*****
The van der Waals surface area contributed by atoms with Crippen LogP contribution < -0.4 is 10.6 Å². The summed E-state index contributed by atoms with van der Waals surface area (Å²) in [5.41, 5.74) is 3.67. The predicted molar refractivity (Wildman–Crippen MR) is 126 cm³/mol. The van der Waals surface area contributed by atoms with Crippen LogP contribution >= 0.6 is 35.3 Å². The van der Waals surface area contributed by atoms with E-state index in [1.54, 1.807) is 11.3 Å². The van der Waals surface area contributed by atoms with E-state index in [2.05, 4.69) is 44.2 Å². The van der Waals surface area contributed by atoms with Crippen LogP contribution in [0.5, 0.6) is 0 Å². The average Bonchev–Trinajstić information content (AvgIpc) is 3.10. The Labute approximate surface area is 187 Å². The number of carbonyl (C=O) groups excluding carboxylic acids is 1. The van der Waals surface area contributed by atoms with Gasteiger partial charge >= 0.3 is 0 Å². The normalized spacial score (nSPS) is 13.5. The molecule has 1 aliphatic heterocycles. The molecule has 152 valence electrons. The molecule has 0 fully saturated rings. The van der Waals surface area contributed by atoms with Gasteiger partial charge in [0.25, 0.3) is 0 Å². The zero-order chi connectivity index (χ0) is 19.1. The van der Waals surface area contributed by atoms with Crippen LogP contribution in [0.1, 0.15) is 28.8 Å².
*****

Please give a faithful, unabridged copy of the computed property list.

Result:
The van der Waals surface area contributed by atoms with Crippen LogP contribution < -0.4 is 10.6 Å². The summed E-state index contributed by atoms with van der Waals surface area (Å²) in [5.41, 5.74) is 3.67. The predicted molar refractivity (Wildman–Crippen MR) is 126 cm³/mol. The van der Waals surface area contributed by atoms with Crippen LogP contribution >= 0.6 is 35.3 Å². The van der Waals surface area contributed by atoms with E-state index in [1.54, 1.807) is 11.3 Å². The van der Waals surface area contributed by atoms with E-state index in [2.05, 4.69) is 44.2 Å². The van der Waals surface area contributed by atoms with Crippen LogP contribution in [0.5, 0.6) is 0 Å². The average Bonchev–Trinajstić information content (AvgIpc) is 3.10. The Labute approximate surface area is 187 Å². The number of carbonyl (C=O) groups excluding carboxylic acids is 1. The van der Waals surface area contributed by atoms with Gasteiger partial charge >= 0.3 is 0 Å². The normalized spacial score (nSPS) is 13.5. The molecule has 1 aliphatic heterocycles. The molecule has 152 valence electrons. The molecule has 0 fully saturated rings. The van der Waals surface area contributed by atoms with Gasteiger partial charge in [0.25, 0.3) is 0 Å². The zero-order chi connectivity index (χ0) is 19.1. The van der Waals surface area contributed by atoms with Crippen LogP contribution in [0.1, 0.15) is 28.8 Å².